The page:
Synopsis: Meet Karn. He is destined to take over the family farm in Norrøngard. His only problem? He’d rather be playing the board game Thrones and Bones.

Enter Thianna. Half human, half frost giantess. She’s too tall to blend in with other humans but too short to be taken seriously as a giant.

When family intrigues force Karn and Thianna to flee into the wilderness, they have to keep their sense of humor and their wits about them. But survival can be challenging when you’re being chased by a 1,500-year-old dragon, Helltoppr the undead warrior and his undead minions, an evil uncle, wyverns, and an assortment of trolls and giants.

Readers will embark on a sweeping epic fantasy as they join Karn and Thianna on a voyage of discovery. Antics and hair-raising escapades abound in this fantasy adventure as the two forge a friendship and journey to unknown territory. Their plan: to save their families from harm.

Setting; The first thing that caught my attention upon reading the synopsis of the book was the obvious Norse connection and flavour. It really shouldn’t be a surprise to anyone that I have a not so secret fascination with Norse mythology and find it hinted at in many stories, but portrayed in very few. Frostborn is definitely an exception. Mr. Anders world is populated with enough humans, ice giants, trolls, wyverns and dragons to satisfy any viking lore master.

Plot: Our two young protagonists are unsatisfied with the life fate and the gods have handed them and strive to achieve the life they envision. However, things don’t turn out as they have intended and they must embark on a mission to save their respective families and discover there is more to the world than they had ever expected.

Characters: Karn and Thianna are about as different as two people can be. Though they are both teens, Karn is a young man destined to the bucolic life of being the leader of a farming community, while Thianna is a half human  frost giant that desires nothing more than to find a way to fit in with her father’s people. Both Thianna and Karn are written with a wry sense of the understanding of dealing with teenagers and the issues that concern them.

Odin’s recommendation: I was warned by Mr. Anders that Frostborn was written with an intended audience considerably younger than myself. Indeed, the book reads easily and quickly, and I expect many 10 year olds could read it without trouble. However, one thing I’ve discovered over the years is that a good story transcends age, and make no doubt about it, Frostborn is a very good story. I enjoyed looking over Karn and Thianna’s shoulders as they discover more about themselves and humanity in general. I enjoyed that the male and female heroes received approximately equal time in the book. I greatly appreciated that, while there was a journey, there was no quest (really!). Finally, I simply enjoyed a good story told in a straightforward manner. Mr. Anders isn’t trying to trick anyone with the outcome of the book and the violence and monsters are toned down to a considerable extent in order to make this a good story for almost any age. I intend to share it with my 8 year old son as soon as we finish the series we are currently on.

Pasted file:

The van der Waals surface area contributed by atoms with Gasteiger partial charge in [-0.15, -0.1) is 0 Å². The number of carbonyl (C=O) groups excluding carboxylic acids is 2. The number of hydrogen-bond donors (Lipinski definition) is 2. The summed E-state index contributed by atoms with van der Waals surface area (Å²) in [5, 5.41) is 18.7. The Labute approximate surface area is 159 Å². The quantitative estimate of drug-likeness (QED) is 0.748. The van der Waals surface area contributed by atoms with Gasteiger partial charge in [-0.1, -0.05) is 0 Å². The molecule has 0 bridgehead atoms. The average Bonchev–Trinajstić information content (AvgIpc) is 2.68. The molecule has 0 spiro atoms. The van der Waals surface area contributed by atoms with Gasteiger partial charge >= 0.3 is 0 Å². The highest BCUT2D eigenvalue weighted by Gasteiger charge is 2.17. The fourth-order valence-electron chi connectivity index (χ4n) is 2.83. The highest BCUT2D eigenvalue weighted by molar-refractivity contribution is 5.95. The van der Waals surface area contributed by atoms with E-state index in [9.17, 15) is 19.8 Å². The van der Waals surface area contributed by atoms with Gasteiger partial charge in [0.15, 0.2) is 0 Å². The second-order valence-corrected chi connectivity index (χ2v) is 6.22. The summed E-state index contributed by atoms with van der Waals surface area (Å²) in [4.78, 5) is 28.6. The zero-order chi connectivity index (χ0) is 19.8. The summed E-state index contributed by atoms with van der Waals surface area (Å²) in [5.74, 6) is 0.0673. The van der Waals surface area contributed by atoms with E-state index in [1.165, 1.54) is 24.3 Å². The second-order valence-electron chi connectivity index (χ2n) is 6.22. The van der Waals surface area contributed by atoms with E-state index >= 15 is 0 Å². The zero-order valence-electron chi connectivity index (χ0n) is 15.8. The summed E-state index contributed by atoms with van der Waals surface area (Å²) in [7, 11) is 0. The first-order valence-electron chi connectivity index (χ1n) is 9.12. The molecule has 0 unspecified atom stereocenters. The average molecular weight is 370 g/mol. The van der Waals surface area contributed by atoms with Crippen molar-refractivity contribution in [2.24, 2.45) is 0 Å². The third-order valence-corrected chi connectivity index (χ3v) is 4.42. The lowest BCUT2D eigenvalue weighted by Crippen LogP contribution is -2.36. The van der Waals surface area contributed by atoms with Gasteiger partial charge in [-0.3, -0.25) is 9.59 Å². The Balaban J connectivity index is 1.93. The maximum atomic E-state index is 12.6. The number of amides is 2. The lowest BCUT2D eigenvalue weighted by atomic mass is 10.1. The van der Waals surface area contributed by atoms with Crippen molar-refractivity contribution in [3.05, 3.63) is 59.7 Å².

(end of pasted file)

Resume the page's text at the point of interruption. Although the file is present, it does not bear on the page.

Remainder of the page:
Frostborn is available online at Amazon, iBooks, and Barnes and Noble as well as many other resellers. If you have children, teens, or just enjoy a good story that is well told, go buy it. And then you can join me waiting for the sequel: Nightborn

Book Review #33: Dawn’s Early Light (Ministry of Peculiar Occurrences)

Dawn's Early LightTitle: Dawn’s Early Light (A Ministry of Peculiar Occurrences Novel)
Author: Pip Ballantine and Tee Morris
Publisher: Ace
Release Date: March 25, 2014
Available Formats: Dead tree, ebook, audiobook
Rating: PG for steampunk violence and enthusiasm

I have been a fan of Ms. Ballantine and Mr. Morris’ Ministry series since the very beginning. Pheonix Rising opened the door of steampunk to me and The Janus Affair firmly cemented my admiration for The Ministry’s duo of Wellington Books and Eliza Braun. When I received my ARC of Dawn’s Early Light, I could hardly wait to see if the third time would be the charm as our adventurers crossed the pond to the United States.

So, on to the review.

Synopsis: Working for the Ministry of Peculiar Occurrences, one sees innumerable technological wonders. But even veteran agents Braun and Books are unprepared for what the electrifying future holds…

After being ignominiously shipped out of England following their participation in the Janus affair, Braun and Books are ready to prove their worth as agents. But what starts as a simple mission in the States—intended to keep them out of trouble—suddenly turns into a scandalous and convoluted case that has connections reaching as far as Her Majesty the Queen.